After the War Quentin Seddon in his book The Silent Revolution – Farming and the Countryside into the 21st Century: wrote about the U.K. ‘As late as the 1950s we suffered more from tuberculosis than any comparable country. Tuberculosis (TB) is a killer, it killed between 2000 and 3000 children outright per year, shortened the lives of many adults, and made invalids of thousands more both young and old. It also destroyed the lungs and other tissue of cattle, leading to their debility and early death as well. …………………………. Milk could be made safe by pasteurizing but farm families were at risk because they drank the raw milk…………………….There were 150,000 dairy herds in 1947 and of all of those cows 70 per cent of them were hand milked. A small farmer usually had 10 cows for that was all one pair of hands could mange – while a bigger herd also meant more risk from tuberculosis and other diseases. Twice daily milking was hard, painful work. On the rawest winter mornings, burning muscles were thrust gratefully into the icy flow from cold tap. For years the experts had said that the resulting scarcity of labour – especially that of women – for this demanding job would see the end of dairy farming. ……………………….After the war, bringing in the machines lowered the yearly labour costs by £2 to £3 per cow or about half the weekly wage of one man. Pasteurisation, (milking) parlour hygiene, and disease eradication combined to produce healthy cows, healthy people and pure milk…………………….. This world of plague, peasants and pitiful diseased children is so remote to day that the struggles to end it less than fifty years ago have already been forgotten. …………………… The 150,000 dairy farmers who after the war served their local communities with milk of uncertain quality, and the hundreds of small commercial dairies spreading it to markets only marginally wider, have to-day become 35,000 farmers and four huge concerns – Unigate, Express, Northern Foods and Dairy Crest. ………………………. The small dairy farmer has now become an endangered species himself in need of conservation. The same pattern repeats itself everywhere – in food, plenty and diversity; in farming, size and specialisation. There is now so much diversity that we should talk about farmings rather than about farming. The specialist pig farmers has little in common with the specialist producer of tomatoes, potatoes, chickens, hill sheep, milling wheat or malting barley’.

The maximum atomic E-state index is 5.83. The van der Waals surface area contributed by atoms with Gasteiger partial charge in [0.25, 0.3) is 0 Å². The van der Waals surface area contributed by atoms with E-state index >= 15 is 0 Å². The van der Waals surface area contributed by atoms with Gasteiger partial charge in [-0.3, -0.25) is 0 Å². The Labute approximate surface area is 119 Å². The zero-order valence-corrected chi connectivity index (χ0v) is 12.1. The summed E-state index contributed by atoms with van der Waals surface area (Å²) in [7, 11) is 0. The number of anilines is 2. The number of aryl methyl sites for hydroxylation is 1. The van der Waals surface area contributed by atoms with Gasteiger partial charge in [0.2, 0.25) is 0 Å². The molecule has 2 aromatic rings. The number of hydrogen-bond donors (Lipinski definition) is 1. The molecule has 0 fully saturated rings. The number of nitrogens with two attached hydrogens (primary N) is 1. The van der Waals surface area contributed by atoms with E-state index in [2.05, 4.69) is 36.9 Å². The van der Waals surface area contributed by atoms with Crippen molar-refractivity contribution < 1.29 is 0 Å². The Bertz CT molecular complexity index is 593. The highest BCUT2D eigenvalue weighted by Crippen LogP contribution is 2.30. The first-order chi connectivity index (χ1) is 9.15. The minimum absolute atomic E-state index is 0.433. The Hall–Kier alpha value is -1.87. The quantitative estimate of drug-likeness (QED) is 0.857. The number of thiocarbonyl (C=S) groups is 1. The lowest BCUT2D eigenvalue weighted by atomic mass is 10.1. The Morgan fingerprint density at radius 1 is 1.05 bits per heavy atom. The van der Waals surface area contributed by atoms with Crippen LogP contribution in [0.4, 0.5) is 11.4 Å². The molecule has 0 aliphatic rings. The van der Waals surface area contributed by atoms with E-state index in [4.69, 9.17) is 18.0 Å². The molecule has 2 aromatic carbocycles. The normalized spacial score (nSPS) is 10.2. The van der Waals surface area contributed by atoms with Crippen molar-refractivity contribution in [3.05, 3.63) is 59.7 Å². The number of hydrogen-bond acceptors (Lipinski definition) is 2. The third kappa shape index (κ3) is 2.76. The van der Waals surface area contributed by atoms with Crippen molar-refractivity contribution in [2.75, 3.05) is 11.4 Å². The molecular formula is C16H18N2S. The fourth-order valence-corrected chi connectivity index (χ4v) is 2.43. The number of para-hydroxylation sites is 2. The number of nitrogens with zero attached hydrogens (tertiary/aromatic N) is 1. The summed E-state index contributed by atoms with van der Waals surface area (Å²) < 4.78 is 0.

Here in Ireland the situation the situation was similar. The Irish state had to be contented with the prices that the open market in U.K. and abroad were willing to offer, with the result that the Irish government had to try and make – up the difference in order to keep farming viable. Those of us old enough to be able to remember the Emergency and from the countryside, can still envisage the horses drawn reaper and binder, the reeks of corn in the haggard, the Steam Engine, the Threshing Machine and the Straw Elevator coming to the thresh(thrash) the corn, the manipulating of the thresher into place, because the reek of shaves at either side left (like a narrow street) with just enough room for it to fit,  the throwing of someone into the chaff, the drawing of oats on the men’s back up the steps of the grain loft and the drinking of porter from the barrel and the men sitting at the big tables were happy times. The ‘hit song’ of the time still rings in ears: But then for our parents the yield of grain, the possibility of a broken harvest must have been a terrible worry, particularly if they had to have over one third of the farm under wheat by Government regulation. The long wait before the crop was harvested. The bawn field that had last been ploughed 100 years previously, the meeting of the sock of the plough with an iron pan (fool’s gold) as it used to be known as, because of the speckled gold-like colour coming through it, the horse drawn zig zag harrow to cultivate the ploughed ground, the adding of a sprinkle of tar to prevent the crows from eating the seed at sowing time, the sowing of the seed with the horse drawn seed sower, the spreading of fertilizer  by hand, the waiting of the corn to ripen, while praying that it would not lodge and that the weather would hold-up. The horse fly invariably got ready to drive the horses crazy. If the corn lodged – the mowing machine and scythe and hand binding instead of the reaper and binder had to be called into play. The last day of the harvesting of the corn the casual workmen had a sing song session, which the chorus still rings in my ears, particularly in the latter years: